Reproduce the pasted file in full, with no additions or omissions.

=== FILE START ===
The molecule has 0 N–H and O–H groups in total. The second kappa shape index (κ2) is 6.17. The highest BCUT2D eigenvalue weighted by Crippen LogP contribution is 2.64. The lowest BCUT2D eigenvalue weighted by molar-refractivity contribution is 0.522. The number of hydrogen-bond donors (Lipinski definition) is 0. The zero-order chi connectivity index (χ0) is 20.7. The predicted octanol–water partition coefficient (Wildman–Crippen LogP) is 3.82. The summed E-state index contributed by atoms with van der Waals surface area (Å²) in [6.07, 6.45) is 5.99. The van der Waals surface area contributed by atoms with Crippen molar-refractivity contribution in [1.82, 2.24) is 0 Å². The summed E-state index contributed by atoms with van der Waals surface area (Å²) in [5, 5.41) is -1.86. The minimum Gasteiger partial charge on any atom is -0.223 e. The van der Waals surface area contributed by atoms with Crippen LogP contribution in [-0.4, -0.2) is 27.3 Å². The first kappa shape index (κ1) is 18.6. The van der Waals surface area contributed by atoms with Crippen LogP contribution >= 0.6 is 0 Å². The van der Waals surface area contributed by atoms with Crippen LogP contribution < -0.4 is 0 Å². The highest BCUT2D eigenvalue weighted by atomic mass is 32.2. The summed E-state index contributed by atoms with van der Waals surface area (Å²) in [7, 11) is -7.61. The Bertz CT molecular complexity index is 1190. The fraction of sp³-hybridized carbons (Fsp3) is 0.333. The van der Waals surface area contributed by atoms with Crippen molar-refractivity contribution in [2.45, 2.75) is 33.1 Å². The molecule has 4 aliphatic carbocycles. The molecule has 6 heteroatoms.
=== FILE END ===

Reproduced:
The molecule has 0 N–H and O–H groups in total. The second kappa shape index (κ2) is 6.17. The highest BCUT2D eigenvalue weighted by Crippen LogP contribution is 2.64. The lowest BCUT2D eigenvalue weighted by molar-refractivity contribution is 0.522. The number of hydrogen-bond donors (Lipinski definition) is 0. The zero-order chi connectivity index (χ0) is 20.7. The predicted octanol–water partition coefficient (Wildman–Crippen LogP) is 3.82. The summed E-state index contributed by atoms with van der Waals surface area (Å²) in [6.07, 6.45) is 5.99. The van der Waals surface area contributed by atoms with Crippen molar-refractivity contribution in [1.82, 2.24) is 0 Å². The summed E-state index contributed by atoms with van der Waals surface area (Å²) in [5, 5.41) is -1.86. The minimum Gasteiger partial charge on any atom is -0.223 e. The van der Waals surface area contributed by atoms with Crippen LogP contribution in [-0.4, -0.2) is 27.3 Å². The first kappa shape index (κ1) is 18.6. The van der Waals surface area contributed by atoms with Crippen LogP contribution >= 0.6 is 0 Å². The van der Waals surface area contributed by atoms with Crippen LogP contribution < -0.4 is 0 Å². The highest BCUT2D eigenvalue weighted by atomic mass is 32.2. The summed E-state index contributed by atoms with van der Waals surface area (Å²) in [7, 11) is -7.61. The Bertz CT molecular complexity index is 1190. The fraction of sp³-hybridized carbons (Fsp3) is 0.333. The van der Waals surface area contributed by atoms with Crippen molar-refractivity contribution in [2.45, 2.75) is 33.1 Å². The molecule has 4 aliphatic carbocycles. The molecule has 6 heteroatoms.